2767 went down this road for the sake of repeatability in movements in auto. Other than Onyx being used for its excellent mechanical properties in this area, most of the development was in over-molding various durometer compounds as for compliant treads. This took more than a few refinement cycles to dial in. I’ll let someone a little more familiar with the exact process chime in with more details.

Didn’t 2767 since switch to threading into the onyx wheel to attach tread to the onyx wheels instead of the overmold?

Someone from 2767 can correct me if I’m wrong but this is what Cory and I had talked about a couple of times including at IRI where I believe they were running these versions.

Yup, we have some experiments w/ rough top on onyx rims. Really liking the direction of this development though.

For some reason I thought overmolding was in the OP, but I guess I was mistaken.

However, as I am not really involved in this aspect I will let others from the team comment on the specifics.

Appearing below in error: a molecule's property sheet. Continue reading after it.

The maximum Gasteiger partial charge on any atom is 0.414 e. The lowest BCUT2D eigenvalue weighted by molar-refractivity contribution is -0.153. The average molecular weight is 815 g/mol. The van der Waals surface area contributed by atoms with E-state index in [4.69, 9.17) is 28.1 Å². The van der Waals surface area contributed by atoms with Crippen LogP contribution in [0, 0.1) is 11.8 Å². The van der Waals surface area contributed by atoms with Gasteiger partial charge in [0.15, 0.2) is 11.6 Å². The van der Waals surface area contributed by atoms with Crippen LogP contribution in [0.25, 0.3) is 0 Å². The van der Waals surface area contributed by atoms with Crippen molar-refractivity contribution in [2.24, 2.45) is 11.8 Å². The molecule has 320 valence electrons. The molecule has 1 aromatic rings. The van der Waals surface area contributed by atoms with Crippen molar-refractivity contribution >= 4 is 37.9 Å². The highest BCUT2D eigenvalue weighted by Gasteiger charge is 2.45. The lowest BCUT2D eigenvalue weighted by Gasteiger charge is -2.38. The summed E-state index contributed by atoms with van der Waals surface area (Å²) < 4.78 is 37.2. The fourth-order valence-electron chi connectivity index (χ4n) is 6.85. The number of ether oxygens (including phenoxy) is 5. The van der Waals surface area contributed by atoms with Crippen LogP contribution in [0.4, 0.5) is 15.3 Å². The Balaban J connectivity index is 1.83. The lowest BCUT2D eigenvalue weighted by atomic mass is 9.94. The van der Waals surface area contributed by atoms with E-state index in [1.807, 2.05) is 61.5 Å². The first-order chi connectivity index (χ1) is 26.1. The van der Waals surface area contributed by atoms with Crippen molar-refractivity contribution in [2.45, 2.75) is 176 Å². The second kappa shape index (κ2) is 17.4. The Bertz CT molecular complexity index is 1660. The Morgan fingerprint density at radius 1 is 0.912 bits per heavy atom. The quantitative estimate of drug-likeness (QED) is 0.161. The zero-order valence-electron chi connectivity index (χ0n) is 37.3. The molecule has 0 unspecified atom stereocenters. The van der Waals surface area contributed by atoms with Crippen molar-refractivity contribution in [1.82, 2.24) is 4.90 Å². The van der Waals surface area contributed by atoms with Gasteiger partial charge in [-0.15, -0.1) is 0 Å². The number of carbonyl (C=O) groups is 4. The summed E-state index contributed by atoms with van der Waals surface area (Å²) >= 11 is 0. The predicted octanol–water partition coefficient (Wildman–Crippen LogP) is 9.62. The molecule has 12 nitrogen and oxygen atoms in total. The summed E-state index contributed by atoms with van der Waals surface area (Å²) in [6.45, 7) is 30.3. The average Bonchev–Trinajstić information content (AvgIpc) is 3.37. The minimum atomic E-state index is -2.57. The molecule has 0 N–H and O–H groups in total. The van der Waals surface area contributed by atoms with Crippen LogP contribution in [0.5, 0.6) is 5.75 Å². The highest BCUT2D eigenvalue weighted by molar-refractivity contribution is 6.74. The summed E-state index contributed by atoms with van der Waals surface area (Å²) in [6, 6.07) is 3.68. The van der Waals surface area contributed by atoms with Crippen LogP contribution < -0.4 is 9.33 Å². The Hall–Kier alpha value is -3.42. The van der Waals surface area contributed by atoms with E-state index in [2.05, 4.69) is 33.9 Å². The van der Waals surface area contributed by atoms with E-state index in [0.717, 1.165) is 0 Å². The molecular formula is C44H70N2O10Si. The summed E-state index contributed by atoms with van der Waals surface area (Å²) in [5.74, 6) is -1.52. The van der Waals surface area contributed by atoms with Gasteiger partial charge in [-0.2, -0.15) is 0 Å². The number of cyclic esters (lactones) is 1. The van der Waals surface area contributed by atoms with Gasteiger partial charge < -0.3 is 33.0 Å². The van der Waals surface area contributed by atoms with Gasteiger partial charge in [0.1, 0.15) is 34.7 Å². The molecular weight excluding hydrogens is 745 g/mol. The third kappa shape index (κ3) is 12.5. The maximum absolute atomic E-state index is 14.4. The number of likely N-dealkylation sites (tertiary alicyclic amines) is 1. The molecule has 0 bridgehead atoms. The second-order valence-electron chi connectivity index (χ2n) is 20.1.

We did a urethane over mold over an onyx wheel and ran that design through worlds. They looked a lot like a colson. Pre 2019 season we experimented with over mold knobbys also. Can’t say we were happy with their durability so we went back to the tried and true method by putting belting on a wheel.

3" x .75" onyx rim
SBR 2 ply rough top conveyor belting
6-32 x .5 flat head screws screwed directly into the onyx

This picture was taken after IRI and they look pretty much the same after 2 more invitationals.

I’ve heard others having issues with rough top tread but so far we’ve been really happy with this one.


We’ve used 3D printed wheels for the past two years and have been very happy with the results.
In 2018 we made these 4" diameter wheels to replace some of our existing traction wheels for weight reduction. In 2019, we used these 6" diameter wheels right from the start of the season and they held up pretty well.

Both wheels used eSUN PLA+ filament and were printed with 25% infill and 5x outside perimeters. The only significant wear we observed was the lip of the wheel (that prevents the tread from slipping off), though we concluded this was generally aesthetic damage and didn’t usually merit replacing the wheel. Fully assembled, both wheels were lighter than their VEX and AndyMark counterparts (which is what they were replacing for us). The effective cost for each wheel was <$5.